Oh, it's a Rogue-like, all right; you're tooling around an algorithmically generated ASCII dungeon, moving in eight directions and fighting by running into things. But you're under time pressure: A song is playing, and if you don't finish the level by the time it ends, you lose. Maybe it's a "Musical Chairs-like."
Since you're under severe time pressure, Lait has stripped the UI down to barebones essentials; everything you are likely to want you can trigger with the numerical keypad (zero for "cast spell" and plus and minus for "portals"). You automatically pick and use everything you find, and never bother with selecting which spell, say -- although there are some defaults you can change if you want a particular style of behavior for your character.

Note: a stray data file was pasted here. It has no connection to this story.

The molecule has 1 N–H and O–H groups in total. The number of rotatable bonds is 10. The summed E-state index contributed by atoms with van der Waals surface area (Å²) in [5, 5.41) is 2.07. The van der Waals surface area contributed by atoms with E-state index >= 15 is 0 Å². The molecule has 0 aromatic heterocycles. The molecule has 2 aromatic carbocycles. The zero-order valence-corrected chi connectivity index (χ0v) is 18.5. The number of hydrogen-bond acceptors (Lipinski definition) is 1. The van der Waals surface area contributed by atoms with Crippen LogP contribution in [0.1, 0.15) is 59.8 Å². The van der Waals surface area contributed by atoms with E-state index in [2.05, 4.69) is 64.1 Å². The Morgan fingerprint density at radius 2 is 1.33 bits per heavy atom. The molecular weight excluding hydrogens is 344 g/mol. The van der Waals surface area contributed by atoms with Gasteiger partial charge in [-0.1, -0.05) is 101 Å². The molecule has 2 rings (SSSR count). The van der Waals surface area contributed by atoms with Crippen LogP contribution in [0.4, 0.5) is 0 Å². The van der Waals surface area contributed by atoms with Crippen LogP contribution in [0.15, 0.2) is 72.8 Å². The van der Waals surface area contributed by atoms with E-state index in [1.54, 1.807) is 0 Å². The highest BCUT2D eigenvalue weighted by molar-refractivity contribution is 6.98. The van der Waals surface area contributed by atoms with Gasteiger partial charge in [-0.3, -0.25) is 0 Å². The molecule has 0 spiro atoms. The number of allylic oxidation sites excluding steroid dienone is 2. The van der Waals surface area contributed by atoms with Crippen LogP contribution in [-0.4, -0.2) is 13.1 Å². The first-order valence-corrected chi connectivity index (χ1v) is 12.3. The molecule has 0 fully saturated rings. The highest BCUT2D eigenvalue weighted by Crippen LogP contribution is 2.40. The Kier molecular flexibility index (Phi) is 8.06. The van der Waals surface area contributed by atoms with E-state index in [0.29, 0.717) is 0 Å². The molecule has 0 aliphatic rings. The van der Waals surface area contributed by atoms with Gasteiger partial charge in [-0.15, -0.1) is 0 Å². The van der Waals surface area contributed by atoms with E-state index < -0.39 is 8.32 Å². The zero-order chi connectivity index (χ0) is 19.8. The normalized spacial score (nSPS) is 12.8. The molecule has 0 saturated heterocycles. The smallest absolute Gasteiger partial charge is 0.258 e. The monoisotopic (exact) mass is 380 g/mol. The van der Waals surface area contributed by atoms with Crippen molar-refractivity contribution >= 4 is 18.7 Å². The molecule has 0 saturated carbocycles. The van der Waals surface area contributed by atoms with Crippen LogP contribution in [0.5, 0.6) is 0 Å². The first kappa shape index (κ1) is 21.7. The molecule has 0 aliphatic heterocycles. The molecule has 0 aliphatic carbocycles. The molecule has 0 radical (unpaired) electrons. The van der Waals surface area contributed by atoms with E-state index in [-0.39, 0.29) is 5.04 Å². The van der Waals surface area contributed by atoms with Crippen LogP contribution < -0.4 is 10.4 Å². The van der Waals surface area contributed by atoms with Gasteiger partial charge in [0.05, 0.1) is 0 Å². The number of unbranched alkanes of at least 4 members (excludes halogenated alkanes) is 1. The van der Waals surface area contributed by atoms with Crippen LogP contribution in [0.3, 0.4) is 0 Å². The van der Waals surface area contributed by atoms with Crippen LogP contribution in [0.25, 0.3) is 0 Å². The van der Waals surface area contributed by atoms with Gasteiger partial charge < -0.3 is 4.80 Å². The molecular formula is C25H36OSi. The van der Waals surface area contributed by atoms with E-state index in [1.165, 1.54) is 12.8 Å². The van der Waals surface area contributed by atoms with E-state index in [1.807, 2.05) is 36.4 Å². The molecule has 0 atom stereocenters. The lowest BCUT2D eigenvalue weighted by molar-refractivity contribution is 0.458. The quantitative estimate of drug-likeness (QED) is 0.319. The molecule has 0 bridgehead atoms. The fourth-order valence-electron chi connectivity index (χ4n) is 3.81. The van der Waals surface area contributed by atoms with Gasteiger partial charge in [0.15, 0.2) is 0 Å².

And rather than delving ever deeper and finding phat loot and levelling up, each level is a puzzle: You start in the blue room and want to get to the yellow one, before your time is up. The game uses a Jacobian transform (hence the name) to calculate your distance from the target room (in terms of topography, not linear distance), hence the name of the game -- and displays it as text color. You want to head toward the warmer colors, in other words.
Thus, Jacob's Matrix is built on a Rogue-like engine, but the gameplay is about anti-Rogue-like: puzzle-based, and dependent on fast action. Very strange.